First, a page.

Wednesday, October 05, 2011

"This Is My Doctrine"

It’s official, “This Is My Doctrine”: The Development of Mormon Theology is required reading.

Written by BYU professor Charles Harrell, this sorely needed book examines the origins of LDS doctrine as we know it today. It is not, of course, an exhaustive treatment of the subject, which would require a whole series of books (and this one clocks in at just about 500 pages). However, it is a tremendous resource that is worth devouring straight through, but will also prove an excellent juming-off point for future reference and study (it’s got good indexes and a vast works cited section).

After an introductory essay––worth reading all on it’s own––the volume proceeds, chapter by chapter, to tackle major doctrines (say, God the Father, or Priesthood) historically. That is, it addresses what beliefs were held in the Old Testament period, New Testament Christianity, 19th-Century Protestantism, then early and modern Mormonism, about each given subject. There are occasional subsections that examine, for instance, thought in the Nauvoo period, if doctrinal developments were particularly significant during those years.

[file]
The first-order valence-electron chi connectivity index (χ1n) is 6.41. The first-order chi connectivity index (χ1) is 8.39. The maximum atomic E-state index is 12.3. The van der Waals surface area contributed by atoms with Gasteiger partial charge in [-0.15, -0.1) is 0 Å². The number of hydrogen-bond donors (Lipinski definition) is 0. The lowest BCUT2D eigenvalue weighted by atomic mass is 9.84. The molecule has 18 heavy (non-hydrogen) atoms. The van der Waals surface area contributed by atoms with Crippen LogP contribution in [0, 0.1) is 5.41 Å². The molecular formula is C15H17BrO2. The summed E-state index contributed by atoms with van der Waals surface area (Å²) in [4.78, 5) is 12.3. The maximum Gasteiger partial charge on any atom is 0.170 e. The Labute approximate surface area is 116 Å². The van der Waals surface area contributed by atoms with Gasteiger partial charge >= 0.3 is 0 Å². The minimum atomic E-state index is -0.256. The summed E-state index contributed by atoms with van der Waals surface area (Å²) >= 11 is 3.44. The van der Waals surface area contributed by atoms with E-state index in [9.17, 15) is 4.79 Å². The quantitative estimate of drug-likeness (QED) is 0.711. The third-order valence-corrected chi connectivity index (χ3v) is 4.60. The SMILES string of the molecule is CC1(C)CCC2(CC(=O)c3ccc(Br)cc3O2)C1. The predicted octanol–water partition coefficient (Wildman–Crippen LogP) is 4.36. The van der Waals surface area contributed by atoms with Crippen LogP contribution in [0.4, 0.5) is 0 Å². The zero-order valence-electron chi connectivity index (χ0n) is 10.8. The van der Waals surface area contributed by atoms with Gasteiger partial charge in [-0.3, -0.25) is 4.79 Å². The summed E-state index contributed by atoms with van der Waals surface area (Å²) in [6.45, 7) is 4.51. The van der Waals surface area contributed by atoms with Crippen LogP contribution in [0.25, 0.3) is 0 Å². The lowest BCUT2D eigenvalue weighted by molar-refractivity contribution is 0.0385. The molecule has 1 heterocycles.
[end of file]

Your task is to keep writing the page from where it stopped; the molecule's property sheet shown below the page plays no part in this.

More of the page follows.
His scriptural exegesis may not have been quite as sophisticated as I would have liked, but, again, for a book of this length, it likely wouldn’t have been feasible to go much deeper. Also, Harrell is not a theologian (though he has published some articles in that arena) so he relies heavily on secondary sources in Biblical criticism. He uses them well, however, staying mainly in areas of broad consensus, and, where there is controversy, presenting a variety of views.

The target audience seems to be Joe Mormon, so those familiar with scholarly work in this area may find a little too much “hand-holding,” but you can’t fault him––I really hope this book finds its way into the hands of many, many Saints, so anything he can do to make it accessible is a plus.

Most importantly, this book helps readers to take the really vital step of shattering one’s idea of theology as God dictating perfect, simple, clear Truth, reducing prophets to secretaries. It reveals that it is a complicated, messy, sometimes contradictory process of serious minds wrestling with the big questions in terms of the texts they’ve inherited and the culture they’re swimming in.

Burn The Stick of Bruce, folks.* This book is the real deal, and it belongs on every LDS bookshelf.

*Actually, don’t. It’s no longer being printed and so may have some value as a collector’s item.